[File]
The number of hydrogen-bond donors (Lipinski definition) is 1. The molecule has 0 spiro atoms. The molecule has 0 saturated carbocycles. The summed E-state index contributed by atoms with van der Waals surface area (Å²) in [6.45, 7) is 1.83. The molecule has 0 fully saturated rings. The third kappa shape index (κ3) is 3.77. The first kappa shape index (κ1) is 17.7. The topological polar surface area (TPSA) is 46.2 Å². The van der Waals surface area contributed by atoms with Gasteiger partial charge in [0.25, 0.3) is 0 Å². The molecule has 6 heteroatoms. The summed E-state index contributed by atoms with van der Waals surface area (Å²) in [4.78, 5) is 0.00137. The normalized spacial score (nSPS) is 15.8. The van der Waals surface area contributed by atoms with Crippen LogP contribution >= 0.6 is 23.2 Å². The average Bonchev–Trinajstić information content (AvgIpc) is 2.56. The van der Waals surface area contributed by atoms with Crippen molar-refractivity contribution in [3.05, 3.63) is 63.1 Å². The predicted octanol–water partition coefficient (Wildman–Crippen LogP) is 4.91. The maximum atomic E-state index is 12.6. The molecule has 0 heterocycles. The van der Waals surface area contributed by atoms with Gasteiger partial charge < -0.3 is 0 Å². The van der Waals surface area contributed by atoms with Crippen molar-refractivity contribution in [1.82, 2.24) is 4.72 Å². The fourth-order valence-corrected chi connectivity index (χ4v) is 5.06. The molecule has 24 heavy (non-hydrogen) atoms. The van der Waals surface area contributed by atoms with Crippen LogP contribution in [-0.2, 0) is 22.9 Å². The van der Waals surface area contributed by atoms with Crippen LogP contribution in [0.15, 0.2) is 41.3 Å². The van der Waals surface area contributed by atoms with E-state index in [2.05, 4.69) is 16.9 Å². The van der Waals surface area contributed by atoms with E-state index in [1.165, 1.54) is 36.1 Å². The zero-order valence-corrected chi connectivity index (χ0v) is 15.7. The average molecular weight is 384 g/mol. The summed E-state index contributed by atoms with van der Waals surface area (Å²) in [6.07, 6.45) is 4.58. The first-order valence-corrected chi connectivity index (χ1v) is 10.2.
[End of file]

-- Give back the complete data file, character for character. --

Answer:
The number of hydrogen-bond donors (Lipinski definition) is 1. The molecule has 0 spiro atoms. The molecule has 0 saturated carbocycles. The summed E-state index contributed by atoms with van der Waals surface area (Å²) in [6.45, 7) is 1.83. The molecule has 0 fully saturated rings. The third kappa shape index (κ3) is 3.77. The first kappa shape index (κ1) is 17.7. The topological polar surface area (TPSA) is 46.2 Å². The van der Waals surface area contributed by atoms with Gasteiger partial charge in [0.25, 0.3) is 0 Å². The molecule has 6 heteroatoms. The summed E-state index contributed by atoms with van der Waals surface area (Å²) in [4.78, 5) is 0.00137. The normalized spacial score (nSPS) is 15.8. The van der Waals surface area contributed by atoms with Crippen LogP contribution >= 0.6 is 23.2 Å². The average Bonchev–Trinajstić information content (AvgIpc) is 2.56. The van der Waals surface area contributed by atoms with Crippen molar-refractivity contribution in [3.05, 3.63) is 63.1 Å². The predicted octanol–water partition coefficient (Wildman–Crippen LogP) is 4.91. The maximum atomic E-state index is 12.6. The molecule has 0 heterocycles. The van der Waals surface area contributed by atoms with Gasteiger partial charge < -0.3 is 0 Å². The van der Waals surface area contributed by atoms with Crippen molar-refractivity contribution in [1.82, 2.24) is 4.72 Å². The fourth-order valence-corrected chi connectivity index (χ4v) is 5.06. The molecule has 24 heavy (non-hydrogen) atoms. The van der Waals surface area contributed by atoms with Crippen LogP contribution in [-0.2, 0) is 22.9 Å². The van der Waals surface area contributed by atoms with Crippen LogP contribution in [0.15, 0.2) is 41.3 Å². The van der Waals surface area contributed by atoms with E-state index in [2.05, 4.69) is 16.9 Å². The van der Waals surface area contributed by atoms with E-state index in [1.165, 1.54) is 36.1 Å². The zero-order valence-corrected chi connectivity index (χ0v) is 15.7. The average molecular weight is 384 g/mol. The summed E-state index contributed by atoms with van der Waals surface area (Å²) in [6.07, 6.45) is 4.58. The first-order valence-corrected chi connectivity index (χ1v) is 10.2.